Understanding responsibilities and how they evolve in the context of political uncertainty will create challenges and opportunities. Determining which expectations to accept as responsibilities is based on the long-term purpose of the organization, its constituents, and the tradeoffs that accepting a particular responsibility would entail. FCLTGlobal’s recent report, Ripples of Responsibility: How Long-term Investors Navigate Uncertainty with Purpose, provides guidance for firms and a toolkit to help inventory, anticipate, and fulfill responsibilities.

This is particularly important as constituents like employees and consumers, empowered and enabled through social media, increasingly make demands on multinational organizations. 65% of millennials say they have boycotted a brand whose position on a social issue they opposed. Facing more powerful and influential groups, multinational organizations will have to allocate more resources to negotiating environmental, cultural, and political minefields.

Striking the right balance

Considerable headwinds remain for firms that operate across boundaries, even as governance and sustainability frameworks can help mitigate risks. Good long-term governance is defined differently in different regions (e.g., China, US, EU) and across ownership structures (e.g., publicly held, privately held, family owned, state owned), which in turn affects implementation of new ideas or governance standards. Taking a stand on one issue may require a complete reorientation, and while making one group of constituents happy, may damage relations with other groups or even governments.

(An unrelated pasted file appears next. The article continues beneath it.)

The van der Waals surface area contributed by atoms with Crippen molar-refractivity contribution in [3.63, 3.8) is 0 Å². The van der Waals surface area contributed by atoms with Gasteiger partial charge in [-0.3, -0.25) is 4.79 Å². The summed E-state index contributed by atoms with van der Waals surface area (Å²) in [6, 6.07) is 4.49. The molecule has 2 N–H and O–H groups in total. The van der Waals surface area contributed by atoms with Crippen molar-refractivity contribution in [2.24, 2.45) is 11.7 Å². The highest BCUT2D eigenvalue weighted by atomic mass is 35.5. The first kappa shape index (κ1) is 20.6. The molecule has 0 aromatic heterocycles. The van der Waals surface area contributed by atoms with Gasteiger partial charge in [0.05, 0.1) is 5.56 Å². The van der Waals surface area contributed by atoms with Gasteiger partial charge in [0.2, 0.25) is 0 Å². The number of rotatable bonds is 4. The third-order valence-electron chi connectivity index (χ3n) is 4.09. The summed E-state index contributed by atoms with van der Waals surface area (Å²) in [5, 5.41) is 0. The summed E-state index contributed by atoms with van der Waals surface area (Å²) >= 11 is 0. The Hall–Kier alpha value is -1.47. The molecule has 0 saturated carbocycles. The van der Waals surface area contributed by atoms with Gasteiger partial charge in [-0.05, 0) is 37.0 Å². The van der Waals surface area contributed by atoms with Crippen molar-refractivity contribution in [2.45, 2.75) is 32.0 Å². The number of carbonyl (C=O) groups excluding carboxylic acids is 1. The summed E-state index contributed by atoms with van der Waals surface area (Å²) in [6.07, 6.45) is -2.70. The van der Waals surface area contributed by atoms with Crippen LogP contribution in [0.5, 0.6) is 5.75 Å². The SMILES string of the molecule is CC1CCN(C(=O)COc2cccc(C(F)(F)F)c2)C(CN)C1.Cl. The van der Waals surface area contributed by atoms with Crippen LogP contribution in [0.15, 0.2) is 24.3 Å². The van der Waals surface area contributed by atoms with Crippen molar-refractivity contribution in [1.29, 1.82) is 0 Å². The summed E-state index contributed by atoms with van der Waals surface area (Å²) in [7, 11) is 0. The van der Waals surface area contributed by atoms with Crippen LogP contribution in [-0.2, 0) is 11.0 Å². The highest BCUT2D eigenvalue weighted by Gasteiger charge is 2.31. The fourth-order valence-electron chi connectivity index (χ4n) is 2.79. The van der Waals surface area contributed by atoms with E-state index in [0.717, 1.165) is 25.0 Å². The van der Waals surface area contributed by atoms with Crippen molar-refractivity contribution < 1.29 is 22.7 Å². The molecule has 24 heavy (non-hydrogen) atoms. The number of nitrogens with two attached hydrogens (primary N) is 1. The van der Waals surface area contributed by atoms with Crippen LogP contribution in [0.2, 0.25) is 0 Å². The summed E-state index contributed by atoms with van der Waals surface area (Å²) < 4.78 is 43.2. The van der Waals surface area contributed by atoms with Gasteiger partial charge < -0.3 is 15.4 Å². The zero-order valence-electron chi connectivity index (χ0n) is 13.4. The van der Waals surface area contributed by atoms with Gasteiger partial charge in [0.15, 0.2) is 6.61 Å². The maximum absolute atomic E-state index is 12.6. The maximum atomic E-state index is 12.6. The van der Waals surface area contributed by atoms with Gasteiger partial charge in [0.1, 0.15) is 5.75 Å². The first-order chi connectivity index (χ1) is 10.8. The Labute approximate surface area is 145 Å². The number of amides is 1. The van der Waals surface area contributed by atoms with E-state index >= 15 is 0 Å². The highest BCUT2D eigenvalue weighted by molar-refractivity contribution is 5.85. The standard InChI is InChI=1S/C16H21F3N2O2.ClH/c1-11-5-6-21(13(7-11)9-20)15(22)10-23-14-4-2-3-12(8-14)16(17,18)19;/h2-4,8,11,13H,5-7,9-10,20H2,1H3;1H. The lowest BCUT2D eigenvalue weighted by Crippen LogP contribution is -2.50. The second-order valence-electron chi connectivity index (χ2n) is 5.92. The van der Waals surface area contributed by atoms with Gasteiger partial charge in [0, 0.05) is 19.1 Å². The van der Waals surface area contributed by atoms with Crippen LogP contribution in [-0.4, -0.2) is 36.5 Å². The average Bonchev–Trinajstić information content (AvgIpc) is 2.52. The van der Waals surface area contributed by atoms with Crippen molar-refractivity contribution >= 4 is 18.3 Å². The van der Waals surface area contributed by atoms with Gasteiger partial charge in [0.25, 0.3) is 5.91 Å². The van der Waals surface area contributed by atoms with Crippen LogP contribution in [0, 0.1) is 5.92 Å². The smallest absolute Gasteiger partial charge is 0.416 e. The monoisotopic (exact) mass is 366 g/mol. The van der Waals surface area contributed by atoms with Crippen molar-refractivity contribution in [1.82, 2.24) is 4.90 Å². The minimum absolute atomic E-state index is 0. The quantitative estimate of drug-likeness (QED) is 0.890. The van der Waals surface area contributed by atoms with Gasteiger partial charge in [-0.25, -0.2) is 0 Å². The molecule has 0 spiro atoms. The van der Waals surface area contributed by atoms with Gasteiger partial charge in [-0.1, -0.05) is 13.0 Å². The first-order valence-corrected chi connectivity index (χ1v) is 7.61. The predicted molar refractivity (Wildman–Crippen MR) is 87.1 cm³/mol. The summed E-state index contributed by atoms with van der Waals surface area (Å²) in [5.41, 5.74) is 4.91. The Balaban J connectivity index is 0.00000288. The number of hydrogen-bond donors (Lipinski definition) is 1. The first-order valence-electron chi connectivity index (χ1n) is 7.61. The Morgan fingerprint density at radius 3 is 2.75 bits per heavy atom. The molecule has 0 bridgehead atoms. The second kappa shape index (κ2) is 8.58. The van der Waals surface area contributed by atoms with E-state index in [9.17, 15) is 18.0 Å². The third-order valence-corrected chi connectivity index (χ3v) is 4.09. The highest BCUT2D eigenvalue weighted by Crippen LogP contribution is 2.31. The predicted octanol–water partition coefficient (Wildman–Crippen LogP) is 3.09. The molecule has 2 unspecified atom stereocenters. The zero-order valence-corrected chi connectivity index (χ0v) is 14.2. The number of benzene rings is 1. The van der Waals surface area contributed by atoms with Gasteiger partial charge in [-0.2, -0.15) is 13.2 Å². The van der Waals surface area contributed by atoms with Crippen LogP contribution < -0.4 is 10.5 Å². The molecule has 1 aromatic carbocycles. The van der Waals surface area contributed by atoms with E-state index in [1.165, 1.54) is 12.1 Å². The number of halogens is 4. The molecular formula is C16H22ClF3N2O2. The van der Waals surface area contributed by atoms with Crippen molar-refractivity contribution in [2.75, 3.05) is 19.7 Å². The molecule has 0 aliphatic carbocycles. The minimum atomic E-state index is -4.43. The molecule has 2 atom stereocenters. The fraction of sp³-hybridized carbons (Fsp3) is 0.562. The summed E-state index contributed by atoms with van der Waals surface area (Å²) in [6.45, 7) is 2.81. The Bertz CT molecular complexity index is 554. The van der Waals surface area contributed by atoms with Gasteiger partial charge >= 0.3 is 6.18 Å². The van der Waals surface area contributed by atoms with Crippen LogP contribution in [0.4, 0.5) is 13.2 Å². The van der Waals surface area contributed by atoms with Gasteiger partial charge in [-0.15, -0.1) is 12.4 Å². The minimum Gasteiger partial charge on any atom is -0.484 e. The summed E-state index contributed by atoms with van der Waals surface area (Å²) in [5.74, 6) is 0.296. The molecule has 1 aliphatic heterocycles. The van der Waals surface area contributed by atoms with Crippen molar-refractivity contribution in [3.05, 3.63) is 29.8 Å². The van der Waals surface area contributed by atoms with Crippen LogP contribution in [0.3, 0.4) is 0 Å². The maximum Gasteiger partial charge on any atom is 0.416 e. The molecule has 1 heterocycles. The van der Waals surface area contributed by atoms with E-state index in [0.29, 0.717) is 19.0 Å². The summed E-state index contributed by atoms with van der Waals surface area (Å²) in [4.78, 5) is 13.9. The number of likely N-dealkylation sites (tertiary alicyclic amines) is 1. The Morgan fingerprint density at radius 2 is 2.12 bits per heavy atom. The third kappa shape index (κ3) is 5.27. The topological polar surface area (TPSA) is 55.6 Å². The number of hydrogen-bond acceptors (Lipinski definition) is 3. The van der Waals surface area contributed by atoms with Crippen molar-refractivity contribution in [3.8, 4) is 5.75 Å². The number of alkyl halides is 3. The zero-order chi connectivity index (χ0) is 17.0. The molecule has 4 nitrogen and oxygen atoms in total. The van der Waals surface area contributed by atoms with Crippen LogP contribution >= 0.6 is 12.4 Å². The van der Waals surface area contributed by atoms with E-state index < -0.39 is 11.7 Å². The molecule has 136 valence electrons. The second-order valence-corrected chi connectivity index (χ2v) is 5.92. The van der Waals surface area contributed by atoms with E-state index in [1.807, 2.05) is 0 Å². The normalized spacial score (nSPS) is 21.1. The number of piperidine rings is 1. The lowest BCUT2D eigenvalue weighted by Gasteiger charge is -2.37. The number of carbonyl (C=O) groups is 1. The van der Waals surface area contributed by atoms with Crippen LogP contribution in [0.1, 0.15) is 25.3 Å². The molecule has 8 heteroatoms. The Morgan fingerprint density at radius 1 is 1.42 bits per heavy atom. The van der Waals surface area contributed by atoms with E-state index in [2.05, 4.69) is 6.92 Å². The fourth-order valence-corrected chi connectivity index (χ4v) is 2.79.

International standards – and adherence to them – are potentially part of the solution. A European Commission proposal on corporate due diligence and accountability would set the bar for governance standards, environment, and human rights compliance within the EU. International work on promoting trust in business, such as the OECD Trust in Business Initiative, can also help in achieving broader agreement on guidelines and standards for fair, sustainable, and resilient economic development.

But perhaps most of all, it requires practical solutions that prompt organizations to think hard about their purpose, responsibilities, and how they communicate them, fostering a sense of authenticity and trust in their actions. FCLTGlobal’s work on multi-stakeholder capitalism is leading the discussion on practical solutions to maximize long-term value creation by focusing on key stakeholders. By investing in stakeholder engagement, including governance, investor-corporate dialogue, aligned incentives, and better metrics to measure risks and opportunities, organizations have a better chance of striking a balance in an increasingly fragmented business environment.